Pub 969

What’s New for 2011:

Qualified Medical Expenses. For HSA, MSA, FSA, andHRA purposes, a medicine or drug will be a qualified medical expense only if the medicine or drug:

  • Requires a prescription,
  • Is available without a prescription (an over-the-counter medicine or drug) and you get a prescription for it, or
  • Is insulin.

pub 969This applies to amounts paid after 2010. However, it does not apply to amounts paid in 2011 for medicines or drugs purchased before January 1, 2011.

Additional tax increased. For HSA and MSA purposes, the additional tax on distributions not used for qualified medical expenses is increased to 20%. This applies to distributions after 2010.

Publication 969 – Content Overview

What’s New for 2011 (see above)

Introduction

  • Ordering forms and publications.
  • Tax questions.

Publication 969 – Main Content

  • Health Savings Accounts (HSAs)
  • Qualifying for an HSA
  • Contributions to an HSA
  • Distributions From an HSA
  • Balance in an HSA
  • Death of HSA Holder
  • Filing Form 8889
  • Employer Participation

Medical Savings Accounts (MSAs)

  • Archer MSAs
  • Contributions to an MSA
  • Distributions From an MSA
  • Balance in an Archer MSA
  • Death of the Archer MSA Holder
  • Filing Form 8853
  • Employer Participation
  • Medicare Advantage MSAs

Flexible Spending Arrangements (FSAs)

  • Qualifying for an FSA
  • Contributions to an FSA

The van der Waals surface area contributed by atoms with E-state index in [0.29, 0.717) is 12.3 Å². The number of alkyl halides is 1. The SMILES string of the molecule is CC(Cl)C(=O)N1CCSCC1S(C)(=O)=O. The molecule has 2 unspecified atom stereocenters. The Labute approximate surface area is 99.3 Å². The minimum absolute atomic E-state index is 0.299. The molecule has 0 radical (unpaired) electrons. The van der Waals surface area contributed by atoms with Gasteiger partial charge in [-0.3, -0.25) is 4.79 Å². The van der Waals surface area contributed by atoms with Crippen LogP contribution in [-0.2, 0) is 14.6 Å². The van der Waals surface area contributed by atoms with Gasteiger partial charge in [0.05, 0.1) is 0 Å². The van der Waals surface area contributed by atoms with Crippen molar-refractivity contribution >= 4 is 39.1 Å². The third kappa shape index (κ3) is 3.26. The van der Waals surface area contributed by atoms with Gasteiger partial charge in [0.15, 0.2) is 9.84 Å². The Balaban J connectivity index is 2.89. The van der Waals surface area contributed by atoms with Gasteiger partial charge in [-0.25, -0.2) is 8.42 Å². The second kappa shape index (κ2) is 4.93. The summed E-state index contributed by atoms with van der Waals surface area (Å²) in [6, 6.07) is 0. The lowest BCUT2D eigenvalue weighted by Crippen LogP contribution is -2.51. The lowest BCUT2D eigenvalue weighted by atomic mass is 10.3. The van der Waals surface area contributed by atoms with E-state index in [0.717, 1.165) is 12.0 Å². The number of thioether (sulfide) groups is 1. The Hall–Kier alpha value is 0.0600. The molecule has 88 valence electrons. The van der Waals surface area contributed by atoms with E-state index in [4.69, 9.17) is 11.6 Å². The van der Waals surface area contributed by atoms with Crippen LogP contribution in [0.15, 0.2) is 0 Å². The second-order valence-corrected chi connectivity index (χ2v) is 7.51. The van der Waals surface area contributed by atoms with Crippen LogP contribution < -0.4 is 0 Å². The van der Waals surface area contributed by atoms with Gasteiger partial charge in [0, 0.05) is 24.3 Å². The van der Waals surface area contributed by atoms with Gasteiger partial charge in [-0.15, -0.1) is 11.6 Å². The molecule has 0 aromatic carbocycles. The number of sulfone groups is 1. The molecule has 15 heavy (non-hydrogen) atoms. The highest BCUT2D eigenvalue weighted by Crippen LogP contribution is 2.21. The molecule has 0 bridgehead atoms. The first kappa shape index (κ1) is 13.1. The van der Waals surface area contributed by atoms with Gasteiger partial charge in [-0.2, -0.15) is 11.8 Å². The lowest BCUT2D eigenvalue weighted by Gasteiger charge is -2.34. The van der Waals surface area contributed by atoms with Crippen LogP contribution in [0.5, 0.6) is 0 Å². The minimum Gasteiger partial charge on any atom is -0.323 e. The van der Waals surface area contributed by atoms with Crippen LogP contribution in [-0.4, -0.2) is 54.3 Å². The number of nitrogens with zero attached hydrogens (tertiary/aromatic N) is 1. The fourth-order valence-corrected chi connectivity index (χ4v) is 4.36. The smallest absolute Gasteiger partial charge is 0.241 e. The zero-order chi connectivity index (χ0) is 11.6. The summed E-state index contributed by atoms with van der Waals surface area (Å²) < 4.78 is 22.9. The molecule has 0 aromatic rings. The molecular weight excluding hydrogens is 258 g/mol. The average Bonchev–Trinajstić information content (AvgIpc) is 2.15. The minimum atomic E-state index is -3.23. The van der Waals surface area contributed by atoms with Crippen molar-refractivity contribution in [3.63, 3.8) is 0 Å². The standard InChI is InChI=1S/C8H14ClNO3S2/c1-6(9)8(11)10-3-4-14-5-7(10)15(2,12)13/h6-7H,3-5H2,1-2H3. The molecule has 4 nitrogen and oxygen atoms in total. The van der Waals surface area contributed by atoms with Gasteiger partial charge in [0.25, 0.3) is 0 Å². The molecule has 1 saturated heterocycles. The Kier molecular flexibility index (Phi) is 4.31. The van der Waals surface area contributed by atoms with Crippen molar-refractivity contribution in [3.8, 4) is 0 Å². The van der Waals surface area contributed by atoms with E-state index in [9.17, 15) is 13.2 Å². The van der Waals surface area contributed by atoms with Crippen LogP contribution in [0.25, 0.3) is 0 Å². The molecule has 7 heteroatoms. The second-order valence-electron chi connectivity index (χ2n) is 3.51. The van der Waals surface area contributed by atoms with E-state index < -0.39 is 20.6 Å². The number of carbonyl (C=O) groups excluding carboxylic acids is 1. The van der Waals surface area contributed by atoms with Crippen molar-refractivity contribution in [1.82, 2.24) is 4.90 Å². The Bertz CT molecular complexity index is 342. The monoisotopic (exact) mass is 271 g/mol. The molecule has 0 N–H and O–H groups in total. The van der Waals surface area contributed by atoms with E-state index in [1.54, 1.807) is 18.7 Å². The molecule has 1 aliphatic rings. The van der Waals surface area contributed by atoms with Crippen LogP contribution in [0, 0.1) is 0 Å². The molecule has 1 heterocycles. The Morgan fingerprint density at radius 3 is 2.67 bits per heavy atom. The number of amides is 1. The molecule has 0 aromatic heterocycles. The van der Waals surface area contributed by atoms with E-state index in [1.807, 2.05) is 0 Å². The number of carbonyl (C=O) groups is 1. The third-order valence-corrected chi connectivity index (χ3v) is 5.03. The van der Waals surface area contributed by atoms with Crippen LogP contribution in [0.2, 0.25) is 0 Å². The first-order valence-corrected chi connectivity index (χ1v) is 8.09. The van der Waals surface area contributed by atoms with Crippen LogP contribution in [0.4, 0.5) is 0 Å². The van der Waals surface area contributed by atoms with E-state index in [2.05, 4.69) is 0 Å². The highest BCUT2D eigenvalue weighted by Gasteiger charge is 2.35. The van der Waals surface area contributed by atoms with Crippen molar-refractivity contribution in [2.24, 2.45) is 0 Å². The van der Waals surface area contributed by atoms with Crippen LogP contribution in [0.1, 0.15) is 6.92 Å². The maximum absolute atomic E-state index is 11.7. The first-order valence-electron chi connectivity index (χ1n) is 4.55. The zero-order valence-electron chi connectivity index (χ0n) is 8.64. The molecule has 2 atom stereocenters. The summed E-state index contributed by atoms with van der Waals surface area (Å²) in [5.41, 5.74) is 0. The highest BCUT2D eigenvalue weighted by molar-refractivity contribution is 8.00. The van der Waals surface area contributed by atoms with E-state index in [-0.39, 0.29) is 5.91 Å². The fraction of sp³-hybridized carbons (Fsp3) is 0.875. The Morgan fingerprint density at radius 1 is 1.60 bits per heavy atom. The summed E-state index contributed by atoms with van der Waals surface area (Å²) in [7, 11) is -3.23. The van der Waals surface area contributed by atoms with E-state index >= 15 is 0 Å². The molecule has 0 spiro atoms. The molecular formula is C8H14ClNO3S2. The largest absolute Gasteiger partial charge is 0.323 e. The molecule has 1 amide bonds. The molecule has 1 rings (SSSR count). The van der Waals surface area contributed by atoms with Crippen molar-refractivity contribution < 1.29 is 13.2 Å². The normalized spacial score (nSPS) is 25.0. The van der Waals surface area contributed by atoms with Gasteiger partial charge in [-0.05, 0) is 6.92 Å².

• Distributions From an FSA
  • Balance in an FSA
  • Employer Participation

Health Reimbursement Arrangements (HRAs)

  • Qualifying for an HRA
  • Contributions to an HRA
  • Distributions From an HRA
  • Balance in an HRA
  • Employer Participation

How To Get Tax Help

  • Low Income Taxpayer Clinics (LITCs).

Health Savings Accounts (HSAs)

A health savings account (HSA) is a tax-exempt trust or custodial account that you set up with a qualified HSA trustee to pay or reimburse certain medical expenses you incur. You must be an eligible individual to qualify for an HSA.

No permission or authorization from the IRS is necessary to establish an HSA. When you set up an HSA, you will need to work with a trustee. A qualified HSA trustee can be a bank, an insurance company, or anyone already approved by the IRS to be a trustee of individual retirement arrangements (IRAs) or Archer MSAs. The HSA can be established through a trustee that is different from your health plan provider.

Your employer may already have some information on HSA trustees in your area.